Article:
In October 2005, the White Sox were rolling through the Major League Baseball playoffs.
And I was, well, rolling my eyes at it all while working the late shift at the Tribune Tower.
Manning the phone for the paper’s Metro desk, my chief duty from 5 to midnight each night was to keep tabs on murder and mayhem in Chicago.
On one evening, however, as it became apparent that the Sox were almost certainly going to win the World Series, I did a bit of moonlighting for the Trib’s sports department.
And it left me with one of my more memorable Tribune experiences.
That evening, the sports staff was simultaneously covering the Series and putting together a commemorative book for the Sox’s impending championship, so things were hectic.
As a result, around 11 p.m., I was plucked from Metro, ordered to hustle down to the parking lot behind the Tower and take a company car up to Evanston.
My mission was to pick up and deliver back to Chicago the foreword for the commemorative White Sox book that was written by a retired sports reporter who wasn’t too keen on e-mail.
None other than Jerome Holtzman, the longtime Tribune and Sun-Times baseball writer, who passed away Monday at the age of 81.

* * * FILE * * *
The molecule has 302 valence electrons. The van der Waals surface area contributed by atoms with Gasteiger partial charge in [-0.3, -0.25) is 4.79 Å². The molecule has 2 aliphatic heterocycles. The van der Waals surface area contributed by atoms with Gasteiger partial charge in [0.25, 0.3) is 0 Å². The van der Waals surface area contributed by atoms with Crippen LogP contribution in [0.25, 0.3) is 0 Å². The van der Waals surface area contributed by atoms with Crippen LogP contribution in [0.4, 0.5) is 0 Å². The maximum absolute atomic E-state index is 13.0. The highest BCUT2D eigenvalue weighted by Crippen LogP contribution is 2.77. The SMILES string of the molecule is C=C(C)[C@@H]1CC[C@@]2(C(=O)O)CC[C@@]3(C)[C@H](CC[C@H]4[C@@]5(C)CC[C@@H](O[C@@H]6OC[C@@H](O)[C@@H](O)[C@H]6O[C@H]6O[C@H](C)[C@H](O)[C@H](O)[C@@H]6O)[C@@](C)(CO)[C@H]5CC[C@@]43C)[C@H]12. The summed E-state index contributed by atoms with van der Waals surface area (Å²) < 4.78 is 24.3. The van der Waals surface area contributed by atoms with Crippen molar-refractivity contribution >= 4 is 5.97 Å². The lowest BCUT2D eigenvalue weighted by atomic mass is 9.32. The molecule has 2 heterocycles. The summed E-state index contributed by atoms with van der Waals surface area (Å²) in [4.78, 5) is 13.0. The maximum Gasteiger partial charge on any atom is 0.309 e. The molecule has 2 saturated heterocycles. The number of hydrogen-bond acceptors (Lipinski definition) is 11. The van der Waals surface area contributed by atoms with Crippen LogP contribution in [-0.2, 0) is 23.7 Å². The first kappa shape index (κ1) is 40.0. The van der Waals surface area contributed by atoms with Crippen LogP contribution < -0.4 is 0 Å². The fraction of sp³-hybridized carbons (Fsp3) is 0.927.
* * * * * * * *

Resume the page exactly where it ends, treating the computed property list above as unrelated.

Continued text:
Known as “The Dean” in baseball circles, Holtzman was a sportswriting titan who invented the “save” statistic, earned a spot in Cooperstown and was named by Bud Selig as Major League Baseball’s first official historian after retiring from the newspaper biz in 1998.
On Tuesday, Holtzman’s remarkable career — and his troubles with those pesky computers — were detailed in the Trib through a collection of his colleagues memories.
As a former sportswriter myself and lifelong admirer of Holtzman, whose stories I’d read at the breakfast table while growing up in Bourbonnais, I was thrilled with the little assignment.
And as I weaved my way along Sheridan Road in Evanston, looking for Holtzman’s home in the dark and the rain, I remember thinking how every time I had ever seen the man on TV or in a photograph he was always wearing suspenders.
Finally, once I found Holtzman’s darkened home and knocked quietly on the door, the Hall of Famer appeared, type-written foreword in hand and clad in a pair of dark slacks, a white T-shirt …
I loved it.
Rest in peace, Jerome.
And, you know, if you get a chance to bend God’s ear, ask if he could maybe cut the Cubs a break this year.
Lord knows, they need it.